Can States Take Over Health Care?

A new report shows how states can lower health costs and deliver care better than the federal government.

US Department of Health and Human Services (HHS) Secretary Mike Leavitt speaks during a news conference in the heavily fortified Green Zone area in Baghdad on October 20, 2008. The official spoke about the US-Iraqi relations in the field of health and humanitarian aid. AFP PHOTO/POOL/ALI ABBAS 
National Journal
Sophie Novack
Jan. 9, 2014, 4:55 a.m.

Fed­er­al health care spend­ing has been get­ting all the at­ten­tion, but it’s the states that are best equipped to re­form the sys­tem and con­tain costs, says a new re­port or­gan­ized by the Uni­versity of Vir­gin­ia’s Miller Cen­ter.

The re­port — fun­ded by Kais­er Per­man­ente and the Robert Wood John­son Found­a­tion — out­lines meas­ures states can take to im­prove care and re­duce cost. Ac­cord­ing to the con­trib­ut­ors, states have unique tools to take the lead in ad­dress­ing the is­sues with the U.S. health care sys­tem in ways the fed­er­al gov­ern­ment can­not.

“The grid­lock in Wash­ing­ton will in­ev­it­ably chan­nel these prob­lems to a place that can find a solu­tion,” said Mike Leav­itt, the former U.S. Health and Hu­man Ser­vices sec­ret­ary and a former gov­ernor of Utah who co­chaired the State Health Care Cost Con­tain­ment Com­mis­sion, which put to­geth­er the re­port. “The eco­nom­ic im­per­at­ive to find these solu­tions is far big­ger than the Af­ford­able Care Act, or any­thing hap­pen­ing in Wash­ing­ton. The ques­tion is how chaot­ic is it, or how or­derly is it? States will be a place where or­der will be found, ul­ti­mately be­fore Wash­ing­ton.”

Former Col­or­ado Gov. Bill Ritter is the oth­er com­mis­sion co­chair.

The au­thors de­scribe five im­port­ant “policy levers” that states pos­sess to in­flu­ence the way care is priced and de­livered. States con­trol gov­ern­ment-sponsored health pro­grams like Medi­caid and CHIP, health in­sur­ance ex­changes, and state em­ploy­ee health be­ne­fits; have au­thor­ity over in­sur­ance, pro­vider rates, and med­ic­al mal­prac­tice; can set an­ti­trust laws and re­quire plans to provide trans­par­ent cost and qual­ity in­form­a­tion to con­sumers; can pro­mote pop­u­la­tion health through pub­lic health ini­ti­at­ives; and have the abil­ity, through gov­ernors, to en­gage vari­ous stake­hold­ers in find­ing solu­tions.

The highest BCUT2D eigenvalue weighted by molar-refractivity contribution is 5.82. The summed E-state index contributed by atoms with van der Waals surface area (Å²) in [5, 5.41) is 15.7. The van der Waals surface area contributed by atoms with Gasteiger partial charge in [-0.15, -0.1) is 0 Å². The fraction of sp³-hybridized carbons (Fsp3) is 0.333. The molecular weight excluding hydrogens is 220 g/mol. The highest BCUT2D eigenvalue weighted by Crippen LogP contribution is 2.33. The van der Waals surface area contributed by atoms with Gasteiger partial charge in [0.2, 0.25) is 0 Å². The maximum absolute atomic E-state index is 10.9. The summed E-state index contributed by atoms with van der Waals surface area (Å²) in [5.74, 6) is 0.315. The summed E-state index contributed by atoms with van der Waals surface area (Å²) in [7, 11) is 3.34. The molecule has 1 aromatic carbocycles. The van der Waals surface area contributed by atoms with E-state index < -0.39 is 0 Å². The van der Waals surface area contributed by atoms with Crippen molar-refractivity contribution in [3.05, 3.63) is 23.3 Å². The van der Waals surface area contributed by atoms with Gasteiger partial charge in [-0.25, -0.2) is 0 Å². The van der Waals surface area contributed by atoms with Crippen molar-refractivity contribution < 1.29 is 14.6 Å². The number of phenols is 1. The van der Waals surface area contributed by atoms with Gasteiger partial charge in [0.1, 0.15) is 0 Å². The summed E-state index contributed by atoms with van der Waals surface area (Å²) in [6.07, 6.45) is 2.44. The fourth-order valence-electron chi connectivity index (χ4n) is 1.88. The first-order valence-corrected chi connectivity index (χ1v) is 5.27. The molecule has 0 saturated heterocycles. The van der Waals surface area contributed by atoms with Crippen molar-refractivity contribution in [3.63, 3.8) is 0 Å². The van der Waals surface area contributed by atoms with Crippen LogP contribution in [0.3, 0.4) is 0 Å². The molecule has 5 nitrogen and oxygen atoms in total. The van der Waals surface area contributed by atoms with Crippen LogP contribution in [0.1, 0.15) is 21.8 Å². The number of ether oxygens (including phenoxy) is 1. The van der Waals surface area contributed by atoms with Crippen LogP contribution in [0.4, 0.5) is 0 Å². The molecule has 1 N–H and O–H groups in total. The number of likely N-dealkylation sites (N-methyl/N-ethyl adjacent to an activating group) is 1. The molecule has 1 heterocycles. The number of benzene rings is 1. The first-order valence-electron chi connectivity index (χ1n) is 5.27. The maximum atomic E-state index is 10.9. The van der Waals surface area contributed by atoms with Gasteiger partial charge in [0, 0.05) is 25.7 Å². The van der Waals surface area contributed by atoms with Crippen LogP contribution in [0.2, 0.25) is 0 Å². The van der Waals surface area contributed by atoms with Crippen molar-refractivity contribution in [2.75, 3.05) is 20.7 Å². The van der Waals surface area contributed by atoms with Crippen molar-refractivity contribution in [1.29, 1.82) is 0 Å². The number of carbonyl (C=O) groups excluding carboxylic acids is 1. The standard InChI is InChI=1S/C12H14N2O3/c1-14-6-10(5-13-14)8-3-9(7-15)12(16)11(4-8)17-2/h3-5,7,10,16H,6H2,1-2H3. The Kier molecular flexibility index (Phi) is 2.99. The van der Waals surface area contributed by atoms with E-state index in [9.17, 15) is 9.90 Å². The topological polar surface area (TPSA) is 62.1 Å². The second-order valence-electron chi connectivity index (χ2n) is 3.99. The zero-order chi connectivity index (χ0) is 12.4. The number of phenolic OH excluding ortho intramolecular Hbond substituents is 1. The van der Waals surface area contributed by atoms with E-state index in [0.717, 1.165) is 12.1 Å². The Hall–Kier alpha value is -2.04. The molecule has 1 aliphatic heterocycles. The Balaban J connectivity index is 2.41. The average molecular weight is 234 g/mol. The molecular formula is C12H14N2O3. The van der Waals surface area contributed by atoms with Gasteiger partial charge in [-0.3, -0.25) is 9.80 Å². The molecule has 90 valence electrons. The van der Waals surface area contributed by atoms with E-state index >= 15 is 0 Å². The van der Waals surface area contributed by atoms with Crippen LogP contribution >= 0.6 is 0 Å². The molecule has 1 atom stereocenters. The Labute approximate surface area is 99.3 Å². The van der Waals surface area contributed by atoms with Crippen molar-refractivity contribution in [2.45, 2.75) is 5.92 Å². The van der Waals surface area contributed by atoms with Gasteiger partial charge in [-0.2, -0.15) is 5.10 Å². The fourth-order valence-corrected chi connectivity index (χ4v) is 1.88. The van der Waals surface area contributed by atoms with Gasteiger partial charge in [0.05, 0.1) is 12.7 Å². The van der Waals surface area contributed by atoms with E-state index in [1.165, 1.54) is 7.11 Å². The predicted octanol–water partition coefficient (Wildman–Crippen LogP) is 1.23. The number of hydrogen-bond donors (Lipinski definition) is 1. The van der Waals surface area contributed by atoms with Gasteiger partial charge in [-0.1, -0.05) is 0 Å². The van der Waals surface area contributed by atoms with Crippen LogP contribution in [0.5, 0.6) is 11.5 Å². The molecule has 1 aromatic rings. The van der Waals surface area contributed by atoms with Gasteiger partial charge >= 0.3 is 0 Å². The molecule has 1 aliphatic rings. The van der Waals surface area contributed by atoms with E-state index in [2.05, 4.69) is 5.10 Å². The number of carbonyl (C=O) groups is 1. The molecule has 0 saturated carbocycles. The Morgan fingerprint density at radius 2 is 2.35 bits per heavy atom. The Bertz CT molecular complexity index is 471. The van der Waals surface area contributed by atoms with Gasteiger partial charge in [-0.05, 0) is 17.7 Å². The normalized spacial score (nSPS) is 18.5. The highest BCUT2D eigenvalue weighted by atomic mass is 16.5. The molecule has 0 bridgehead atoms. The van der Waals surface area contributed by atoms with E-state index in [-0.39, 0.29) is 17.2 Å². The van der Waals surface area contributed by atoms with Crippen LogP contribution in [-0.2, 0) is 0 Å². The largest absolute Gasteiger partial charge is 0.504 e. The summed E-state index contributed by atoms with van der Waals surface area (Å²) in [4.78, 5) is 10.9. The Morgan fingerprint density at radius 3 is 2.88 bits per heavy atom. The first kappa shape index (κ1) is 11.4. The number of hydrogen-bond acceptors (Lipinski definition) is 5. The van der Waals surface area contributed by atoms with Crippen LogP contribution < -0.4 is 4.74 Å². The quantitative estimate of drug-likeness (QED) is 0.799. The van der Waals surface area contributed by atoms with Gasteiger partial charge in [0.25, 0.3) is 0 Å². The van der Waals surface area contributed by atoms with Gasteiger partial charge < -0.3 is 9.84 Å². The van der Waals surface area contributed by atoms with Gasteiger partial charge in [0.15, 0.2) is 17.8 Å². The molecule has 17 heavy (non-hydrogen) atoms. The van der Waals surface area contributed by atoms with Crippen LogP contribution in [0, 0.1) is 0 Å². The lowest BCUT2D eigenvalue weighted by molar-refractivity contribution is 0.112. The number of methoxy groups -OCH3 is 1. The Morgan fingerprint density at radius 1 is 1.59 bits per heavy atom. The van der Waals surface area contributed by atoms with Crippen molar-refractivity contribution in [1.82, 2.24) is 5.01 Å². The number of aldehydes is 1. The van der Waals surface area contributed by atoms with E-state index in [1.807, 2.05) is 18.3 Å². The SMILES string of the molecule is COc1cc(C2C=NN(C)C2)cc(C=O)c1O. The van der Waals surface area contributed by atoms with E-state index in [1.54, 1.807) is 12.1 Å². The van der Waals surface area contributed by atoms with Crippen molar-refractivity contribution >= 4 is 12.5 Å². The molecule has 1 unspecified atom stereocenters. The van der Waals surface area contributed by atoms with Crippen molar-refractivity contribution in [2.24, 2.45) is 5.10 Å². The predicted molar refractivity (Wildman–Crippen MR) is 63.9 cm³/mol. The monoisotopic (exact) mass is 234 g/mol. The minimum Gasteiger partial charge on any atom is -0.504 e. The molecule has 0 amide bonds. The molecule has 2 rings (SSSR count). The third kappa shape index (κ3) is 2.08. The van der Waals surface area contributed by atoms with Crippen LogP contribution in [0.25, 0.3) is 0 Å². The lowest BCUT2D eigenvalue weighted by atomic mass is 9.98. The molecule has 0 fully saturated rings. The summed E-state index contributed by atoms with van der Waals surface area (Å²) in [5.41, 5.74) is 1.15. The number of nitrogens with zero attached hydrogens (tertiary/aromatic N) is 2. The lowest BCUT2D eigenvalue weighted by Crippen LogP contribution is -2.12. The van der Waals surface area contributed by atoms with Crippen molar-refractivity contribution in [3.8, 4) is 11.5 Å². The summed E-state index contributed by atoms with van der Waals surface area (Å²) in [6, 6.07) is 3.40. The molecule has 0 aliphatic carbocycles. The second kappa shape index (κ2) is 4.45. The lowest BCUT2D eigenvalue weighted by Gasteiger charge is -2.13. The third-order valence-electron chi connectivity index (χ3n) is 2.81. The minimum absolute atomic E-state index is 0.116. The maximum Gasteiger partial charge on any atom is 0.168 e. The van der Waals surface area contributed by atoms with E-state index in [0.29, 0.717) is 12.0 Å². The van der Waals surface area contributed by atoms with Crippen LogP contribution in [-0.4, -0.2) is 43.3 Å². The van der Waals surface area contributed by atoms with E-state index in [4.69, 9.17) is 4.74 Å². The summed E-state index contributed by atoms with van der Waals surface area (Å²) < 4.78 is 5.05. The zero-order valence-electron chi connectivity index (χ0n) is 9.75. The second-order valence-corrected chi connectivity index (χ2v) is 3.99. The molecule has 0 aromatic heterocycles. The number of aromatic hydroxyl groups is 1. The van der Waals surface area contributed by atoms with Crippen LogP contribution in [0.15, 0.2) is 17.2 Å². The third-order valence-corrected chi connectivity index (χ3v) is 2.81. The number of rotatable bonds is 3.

This fi­nal lever is em­phas­ized as one of the most im­port­ant. “In the past, this hasn’t been a place gov­ernors have played a lead­er­ship role,” said Robert Re­is­chauer, Medi­care trust­ee and former dir­ect­or of the Con­gres­sion­al Budget Of­fice, and a mem­ber of the com­mis­sion. “[But] this is an op­por­tun­ity that only gov­ernors have as lead­ers and con­veners.”

The unique abil­ity of gov­ernors to gath­er stake­hold­ers to find col­lab­or­at­ive solu­tions is the first in the com­mit­tee’s sev­en re­com­mend­a­tions to states, and gen­er­ally ac­know­ledged as the crit­ic­al first step to achiev­ing the oth­ers.

The six oth­er re­com­mend­a­tions for the states are col­lect data to cre­ate a health care pro­file; set stand­ards and goals for spend­ing and qual­ity; use ex­ist­ing pro­grams such as Medi­caid and the ex­changes as lever­age to ac­cel­er­ate co­ordin­ated, risk-based care; in­crease trans­par­ency of plans to im­prove con­sumer in­form­a­tion and mar­ket com­pet­i­tion; re­form reg­u­la­tions like med­ic­al mal­prac­tice and scope of prac­tice to in­crease ef­fi­ciency; pro­mote pop­u­la­tion health and per­son­al re­spons­ib­il­ity through edu­ca­tion and well­ness pro­grams.

The re­port’s con­trib­ut­ors em­phas­ize these changes are a long-term pro­cess, with a five- to 10-year ho­ri­zon. Each state will need to de­cide how to im­ple­ment changes and de­term­ine its own bal­ance between gov­ern­ment over­sight and reg­u­la­tion and mar­ket in­nov­a­tion.

Al­though the ACA is seen as a na­tion­al health care over­haul, the way the law has rolled out has placed great deal of re­spons­ib­il­ity on states, blur­ring the line between the fed­er­al and state role in man­aging care.

“As the ACA has evolved, we’ve watched as states made the in­di­vidu­al de­cision to per­haps take a dif­fer­ent path, wheth­er they’ve ad­op­ted to ex­pand Medi­caid or not, or run their own ex­changes or not,” said com­mit­tee mem­ber An­drew Drey­fus, pres­id­ent and chief ex­ec­ut­ive of­ficer of Blue Cross Blue Shield of Mas­sachu­setts. “Some of the na­tion­al stand­ard­iz­a­tion an­ti­cip­ated in the ACA has not come to pass at the same level, which I think has put a much great­er fo­cus on states as the locus of ac­count­ab­il­ity for health care.”

Leav­itt says the re­port was writ­ten not only for state of­fi­cials but for the Obama ad­min­is­tra­tion as well. For states to take more of the reins in health care, the fed­er­al gov­ern­ment needs to loosen them.

“We have seen real­ity set in on the ad­min­is­tra­tion and those im­ple­ment­ing the ACA, and that is how lim­ited their ca­pa­city is to im­ple­ment a na­tion­al strategy,” he said. “The ad­min­is­tra­tion over time has be­gun to grant great­er flex­ib­il­ity to states in or­der to in­centiv­ize as many as pos­sible to be­come in­volved.”

Leav­itt points to the es­sen­tial health be­ne­fits and the Arkan­sas Medi­caid waiver as ex­amples of the fed­er­al gov­ern­ment grant­ing flex­ib­il­ity to states in how to im­ple­ment ACA pro­vi­sions.

“If you’re go­ing to have na­tion­al stand­ards, then neigh­bor­hood solu­tions is the way you im­ple­ment those. The more you can provide flex­ib­il­ity, the more ef­fect­ive the fed­er­al gov­ern­ment will be.”

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